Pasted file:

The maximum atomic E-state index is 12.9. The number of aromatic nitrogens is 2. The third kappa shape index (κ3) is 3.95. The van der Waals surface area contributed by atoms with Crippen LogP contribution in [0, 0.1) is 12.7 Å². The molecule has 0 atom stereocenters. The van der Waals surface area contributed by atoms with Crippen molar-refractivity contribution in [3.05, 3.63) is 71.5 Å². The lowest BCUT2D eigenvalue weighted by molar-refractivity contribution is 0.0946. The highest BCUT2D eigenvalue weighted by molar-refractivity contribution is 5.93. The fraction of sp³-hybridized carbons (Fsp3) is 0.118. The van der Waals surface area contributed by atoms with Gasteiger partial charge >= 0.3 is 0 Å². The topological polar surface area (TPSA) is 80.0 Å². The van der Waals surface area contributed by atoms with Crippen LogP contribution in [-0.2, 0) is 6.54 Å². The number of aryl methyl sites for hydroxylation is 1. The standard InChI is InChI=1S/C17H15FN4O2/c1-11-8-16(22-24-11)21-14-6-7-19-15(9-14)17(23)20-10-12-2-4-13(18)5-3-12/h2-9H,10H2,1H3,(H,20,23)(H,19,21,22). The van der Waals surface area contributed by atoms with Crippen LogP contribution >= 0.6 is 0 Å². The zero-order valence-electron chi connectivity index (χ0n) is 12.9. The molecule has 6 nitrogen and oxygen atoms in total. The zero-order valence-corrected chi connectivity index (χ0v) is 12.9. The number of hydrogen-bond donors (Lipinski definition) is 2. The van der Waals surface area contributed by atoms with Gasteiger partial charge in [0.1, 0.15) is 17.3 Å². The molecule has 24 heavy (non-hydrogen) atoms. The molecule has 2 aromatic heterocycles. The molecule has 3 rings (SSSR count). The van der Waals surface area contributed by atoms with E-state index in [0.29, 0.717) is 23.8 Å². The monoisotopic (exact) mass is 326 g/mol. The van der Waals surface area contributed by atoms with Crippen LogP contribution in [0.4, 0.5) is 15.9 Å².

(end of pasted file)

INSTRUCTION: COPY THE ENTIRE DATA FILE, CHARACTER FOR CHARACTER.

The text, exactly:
The maximum atomic E-state index is 12.9. The number of aromatic nitrogens is 2. The third kappa shape index (κ3) is 3.95. The van der Waals surface area contributed by atoms with Crippen LogP contribution in [0, 0.1) is 12.7 Å². The molecule has 0 atom stereocenters. The van der Waals surface area contributed by atoms with Crippen molar-refractivity contribution in [3.05, 3.63) is 71.5 Å². The lowest BCUT2D eigenvalue weighted by molar-refractivity contribution is 0.0946. The highest BCUT2D eigenvalue weighted by molar-refractivity contribution is 5.93. The fraction of sp³-hybridized carbons (Fsp3) is 0.118. The van der Waals surface area contributed by atoms with Gasteiger partial charge >= 0.3 is 0 Å². The topological polar surface area (TPSA) is 80.0 Å². The van der Waals surface area contributed by atoms with Crippen LogP contribution in [-0.2, 0) is 6.54 Å². The number of aryl methyl sites for hydroxylation is 1. The standard InChI is InChI=1S/C17H15FN4O2/c1-11-8-16(22-24-11)21-14-6-7-19-15(9-14)17(23)20-10-12-2-4-13(18)5-3-12/h2-9H,10H2,1H3,(H,20,23)(H,19,21,22). The van der Waals surface area contributed by atoms with Crippen LogP contribution >= 0.6 is 0 Å². The zero-order valence-electron chi connectivity index (χ0n) is 12.9. The molecule has 6 nitrogen and oxygen atoms in total. The zero-order valence-corrected chi connectivity index (χ0v) is 12.9. The number of hydrogen-bond donors (Lipinski definition) is 2. The van der Waals surface area contributed by atoms with Gasteiger partial charge in [0.1, 0.15) is 17.3 Å². The molecule has 24 heavy (non-hydrogen) atoms. The molecule has 2 aromatic heterocycles. The molecule has 3 rings (SSSR count). The van der Waals surface area contributed by atoms with E-state index in [0.29, 0.717) is 23.8 Å². The monoisotopic (exact) mass is 326 g/mol. The van der Waals surface area contributed by atoms with Crippen LogP contribution in [0.4, 0.5) is 15.9 Å².